Equity Outlook

Conditions are still in place to extend the life of the bull market. North American economic growth should be sustained, corporate earnings are poised to rise further and the interest rate environment is not yet punitive. That sets the broader path higher; however, we expect the terrain to become bumpier over the course of the year with political uncertainties, the gradual withdrawal of central bank stimulus and above average valuations, which have increased the probability of short-term pullbacks.
Asset Class Returns chartSource: Bloomberg and Morningstar Direct, 12/31/2016. Canadian Large-cap stocks represented by the S&P/TSX Composite. U.S. Large-cap stocks represented by the S&P 500. All returns in local currency and total return.



Fundamentals should support more gains
– Canadian stocks eked out a slight gain for the first half of 2017 while U.S. equities posted a nearly 10% return. Since 1957, in years when the TSX and S&P 500 logged a positive first half, they both posted a gain for the full year 89% of the time, with an average return of 18.6% for the TSX and 15.1% for the S&P 500.2 We think the path ahead will be forged by supportive fundamentals. Corporate earnings are projected to rise 25% for the TSX and 15% for the S&P 500 over the next year.1 Despite full valuations, the ratio of the earnings yield for stocks versus the 10-year treasury rate is slightly above the long-term average, reflecting accommodative rates and rising earnings, signaling a still-favourable environment for stocks.
Sector imbalances pose a challenge for the TSX – The energy, materials and financials sectors make up two-thirds of the TSX index, which makes the domestic market sensitive to the business cycle, commodity prices and potential headwinds from slowing loan growth and a softer housing market.1 Over the past two years, those three sectors provided an average annual return of 4.9%, but posted declines averaging -5.2% in the second quarter. Meanwhile, the more defensive sectors (telecom, consumer staples, utilities) had an average return of 2.3%, reflecting a shift toward low-volatility industries. Stateside, the best performing sectors in the S&P 500 through the first half of the year were technology and health care, which posted an average return of 16.7%.2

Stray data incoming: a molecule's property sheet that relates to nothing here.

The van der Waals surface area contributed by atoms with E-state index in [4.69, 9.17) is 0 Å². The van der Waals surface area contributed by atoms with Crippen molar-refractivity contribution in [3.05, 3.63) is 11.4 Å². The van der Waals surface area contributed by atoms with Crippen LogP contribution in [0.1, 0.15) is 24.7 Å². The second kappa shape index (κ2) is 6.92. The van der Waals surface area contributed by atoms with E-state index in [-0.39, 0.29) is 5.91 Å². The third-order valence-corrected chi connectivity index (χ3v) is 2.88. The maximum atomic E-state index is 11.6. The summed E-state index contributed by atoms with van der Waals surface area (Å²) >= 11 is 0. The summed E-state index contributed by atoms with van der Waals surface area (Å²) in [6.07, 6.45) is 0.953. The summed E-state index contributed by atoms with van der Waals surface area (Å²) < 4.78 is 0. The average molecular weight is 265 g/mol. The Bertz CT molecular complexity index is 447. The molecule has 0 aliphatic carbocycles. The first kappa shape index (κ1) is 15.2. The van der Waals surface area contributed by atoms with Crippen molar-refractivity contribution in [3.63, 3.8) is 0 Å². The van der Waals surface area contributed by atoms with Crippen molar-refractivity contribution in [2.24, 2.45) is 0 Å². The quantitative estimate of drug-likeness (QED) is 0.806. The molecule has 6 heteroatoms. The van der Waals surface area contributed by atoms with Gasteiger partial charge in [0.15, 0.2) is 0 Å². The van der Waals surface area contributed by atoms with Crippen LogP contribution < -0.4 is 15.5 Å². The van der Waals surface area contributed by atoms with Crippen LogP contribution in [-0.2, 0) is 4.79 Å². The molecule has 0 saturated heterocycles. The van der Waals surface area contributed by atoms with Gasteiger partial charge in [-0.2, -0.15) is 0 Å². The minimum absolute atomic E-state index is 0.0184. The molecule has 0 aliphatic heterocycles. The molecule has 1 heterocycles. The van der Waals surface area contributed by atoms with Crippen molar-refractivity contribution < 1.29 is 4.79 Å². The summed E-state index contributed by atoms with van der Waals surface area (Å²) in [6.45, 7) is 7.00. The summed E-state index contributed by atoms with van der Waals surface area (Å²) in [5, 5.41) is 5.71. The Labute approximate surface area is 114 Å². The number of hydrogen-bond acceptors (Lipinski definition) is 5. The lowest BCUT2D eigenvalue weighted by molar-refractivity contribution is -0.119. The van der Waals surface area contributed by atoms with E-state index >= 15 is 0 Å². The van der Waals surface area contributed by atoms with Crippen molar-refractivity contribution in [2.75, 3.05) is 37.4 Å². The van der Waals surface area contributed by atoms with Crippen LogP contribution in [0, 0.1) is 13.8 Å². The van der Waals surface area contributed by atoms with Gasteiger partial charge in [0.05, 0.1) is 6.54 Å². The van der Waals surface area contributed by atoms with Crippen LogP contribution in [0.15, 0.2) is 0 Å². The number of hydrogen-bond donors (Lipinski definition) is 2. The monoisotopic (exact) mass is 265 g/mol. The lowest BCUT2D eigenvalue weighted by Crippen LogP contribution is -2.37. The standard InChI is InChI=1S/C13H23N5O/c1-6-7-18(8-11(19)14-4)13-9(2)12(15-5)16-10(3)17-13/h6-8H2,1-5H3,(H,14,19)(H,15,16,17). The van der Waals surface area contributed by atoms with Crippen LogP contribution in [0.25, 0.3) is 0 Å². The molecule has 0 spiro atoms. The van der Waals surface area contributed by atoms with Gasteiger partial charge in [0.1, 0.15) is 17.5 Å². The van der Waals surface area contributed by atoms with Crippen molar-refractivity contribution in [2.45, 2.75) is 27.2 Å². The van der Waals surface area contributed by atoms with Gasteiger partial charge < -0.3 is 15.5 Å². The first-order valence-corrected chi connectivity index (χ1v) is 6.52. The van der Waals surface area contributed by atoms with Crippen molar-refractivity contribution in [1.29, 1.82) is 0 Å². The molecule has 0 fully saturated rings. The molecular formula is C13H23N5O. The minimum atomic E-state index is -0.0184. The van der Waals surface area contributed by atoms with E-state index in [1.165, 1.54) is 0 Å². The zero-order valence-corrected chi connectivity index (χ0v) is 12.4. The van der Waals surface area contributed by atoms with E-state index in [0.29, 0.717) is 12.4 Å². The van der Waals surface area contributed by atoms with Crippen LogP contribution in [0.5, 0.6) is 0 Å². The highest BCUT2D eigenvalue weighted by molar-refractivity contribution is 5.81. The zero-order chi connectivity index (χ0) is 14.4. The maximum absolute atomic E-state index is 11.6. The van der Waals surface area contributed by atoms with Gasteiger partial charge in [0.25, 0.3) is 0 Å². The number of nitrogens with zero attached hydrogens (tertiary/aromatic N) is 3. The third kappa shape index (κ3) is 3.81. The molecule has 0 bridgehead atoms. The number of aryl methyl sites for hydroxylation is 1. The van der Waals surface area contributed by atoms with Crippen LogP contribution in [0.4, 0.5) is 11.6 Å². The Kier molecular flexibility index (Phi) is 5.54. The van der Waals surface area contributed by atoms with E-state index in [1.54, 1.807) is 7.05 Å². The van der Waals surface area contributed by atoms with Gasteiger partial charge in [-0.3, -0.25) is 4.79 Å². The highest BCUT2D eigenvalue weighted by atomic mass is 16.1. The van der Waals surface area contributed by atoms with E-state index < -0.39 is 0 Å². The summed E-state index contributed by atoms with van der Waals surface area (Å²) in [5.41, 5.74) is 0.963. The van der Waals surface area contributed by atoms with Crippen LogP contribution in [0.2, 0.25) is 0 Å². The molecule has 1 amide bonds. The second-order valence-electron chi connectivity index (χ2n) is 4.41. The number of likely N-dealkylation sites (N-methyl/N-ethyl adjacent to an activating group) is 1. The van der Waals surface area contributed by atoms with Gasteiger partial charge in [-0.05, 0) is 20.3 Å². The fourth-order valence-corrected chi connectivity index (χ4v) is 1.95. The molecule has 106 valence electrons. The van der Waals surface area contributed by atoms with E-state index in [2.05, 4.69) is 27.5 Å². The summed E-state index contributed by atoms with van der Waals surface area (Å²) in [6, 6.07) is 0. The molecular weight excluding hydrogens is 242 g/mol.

Rising potential for a pullback – We expect policy risks (including distractions and disruptions in Washington), global regime conflicts, political unrest, progressing Brexit negotiations and central bank actions to grab more of the spotlight moving forward. This could take the form of temporary but more frequent pullbacks. The last 5% decline in the S&P 500 was more than a year ago, and we've only experienced two 10% corrections in the past six years. In the past three years, the market has averaged a return of 11.2% in the six months following a pullback of 5% or more. During that time, the average annual return of the S&P 500 was 9.6% and 3.1% for the TSX, demonstrating the opportunity pullbacks create within an ongoing bull market.2

Action for Investors - With fundamentals (outlook for economic and earnings growth) still exhibiting positive trends, we recommend buying the dips in stocks. Position for volatility by rebalancing your equity-fixed income mix, raising cash to the high end of your recommended cash range and proactively rebalancing sector allocations. We think financials, energy and materials should be a combined 41% of your portfolio's allocation to stocks. Consider trimming overweights and adding to more defensive domestic sectors and those with exposure to global growth trends, such as technology and health care.

Important Information:

Source:

1. Factset.

2. Morningstar Direct.


Past performance is not a guarantee of how the sectors will perform in the future.


Equity Investments involve risk, including the loss of principal

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